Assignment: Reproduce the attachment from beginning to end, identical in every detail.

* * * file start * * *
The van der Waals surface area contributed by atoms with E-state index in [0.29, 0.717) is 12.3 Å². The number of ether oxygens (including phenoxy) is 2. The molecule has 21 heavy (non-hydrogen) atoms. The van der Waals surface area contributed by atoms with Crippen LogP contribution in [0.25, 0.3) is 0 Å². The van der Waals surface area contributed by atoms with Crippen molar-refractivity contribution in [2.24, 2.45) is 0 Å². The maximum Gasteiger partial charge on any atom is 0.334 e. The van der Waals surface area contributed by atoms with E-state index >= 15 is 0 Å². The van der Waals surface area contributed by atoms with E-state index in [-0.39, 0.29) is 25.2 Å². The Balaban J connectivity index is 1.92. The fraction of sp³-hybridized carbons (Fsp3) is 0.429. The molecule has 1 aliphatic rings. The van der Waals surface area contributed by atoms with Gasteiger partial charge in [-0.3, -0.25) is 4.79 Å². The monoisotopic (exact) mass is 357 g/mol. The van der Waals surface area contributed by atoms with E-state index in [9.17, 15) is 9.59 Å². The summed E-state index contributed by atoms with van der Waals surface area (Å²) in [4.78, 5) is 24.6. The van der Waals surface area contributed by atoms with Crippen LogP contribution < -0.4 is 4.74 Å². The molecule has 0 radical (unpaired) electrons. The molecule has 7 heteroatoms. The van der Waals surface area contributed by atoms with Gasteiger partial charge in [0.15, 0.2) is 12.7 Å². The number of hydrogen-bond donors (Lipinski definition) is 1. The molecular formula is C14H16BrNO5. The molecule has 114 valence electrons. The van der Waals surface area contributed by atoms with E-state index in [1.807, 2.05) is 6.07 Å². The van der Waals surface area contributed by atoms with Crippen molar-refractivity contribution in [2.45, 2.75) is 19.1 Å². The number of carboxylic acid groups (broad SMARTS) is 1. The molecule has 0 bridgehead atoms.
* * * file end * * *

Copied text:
The van der Waals surface area contributed by atoms with E-state index in [0.29, 0.717) is 12.3 Å². The number of ether oxygens (including phenoxy) is 2. The molecule has 21 heavy (non-hydrogen) atoms. The van der Waals surface area contributed by atoms with Crippen LogP contribution in [0.25, 0.3) is 0 Å². The van der Waals surface area contributed by atoms with Crippen molar-refractivity contribution in [2.24, 2.45) is 0 Å². The maximum Gasteiger partial charge on any atom is 0.334 e. The van der Waals surface area contributed by atoms with E-state index >= 15 is 0 Å². The van der Waals surface area contributed by atoms with E-state index in [-0.39, 0.29) is 25.2 Å². The Balaban J connectivity index is 1.92. The fraction of sp³-hybridized carbons (Fsp3) is 0.429. The molecule has 1 aliphatic rings. The van der Waals surface area contributed by atoms with Gasteiger partial charge in [-0.3, -0.25) is 4.79 Å². The monoisotopic (exact) mass is 357 g/mol. The van der Waals surface area contributed by atoms with E-state index in [9.17, 15) is 9.59 Å². The summed E-state index contributed by atoms with van der Waals surface area (Å²) in [4.78, 5) is 24.6. The van der Waals surface area contributed by atoms with Crippen LogP contribution < -0.4 is 4.74 Å². The molecule has 0 radical (unpaired) electrons. The molecule has 7 heteroatoms. The van der Waals surface area contributed by atoms with Gasteiger partial charge in [0.15, 0.2) is 12.7 Å². The number of hydrogen-bond donors (Lipinski definition) is 1. The molecular formula is C14H16BrNO5. The molecule has 114 valence electrons. The van der Waals surface area contributed by atoms with E-state index in [1.807, 2.05) is 6.07 Å². The van der Waals surface area contributed by atoms with Crippen molar-refractivity contribution in [2.45, 2.75) is 19.1 Å². The number of carboxylic acid groups (broad SMARTS) is 1. The molecule has 0 bridgehead atoms.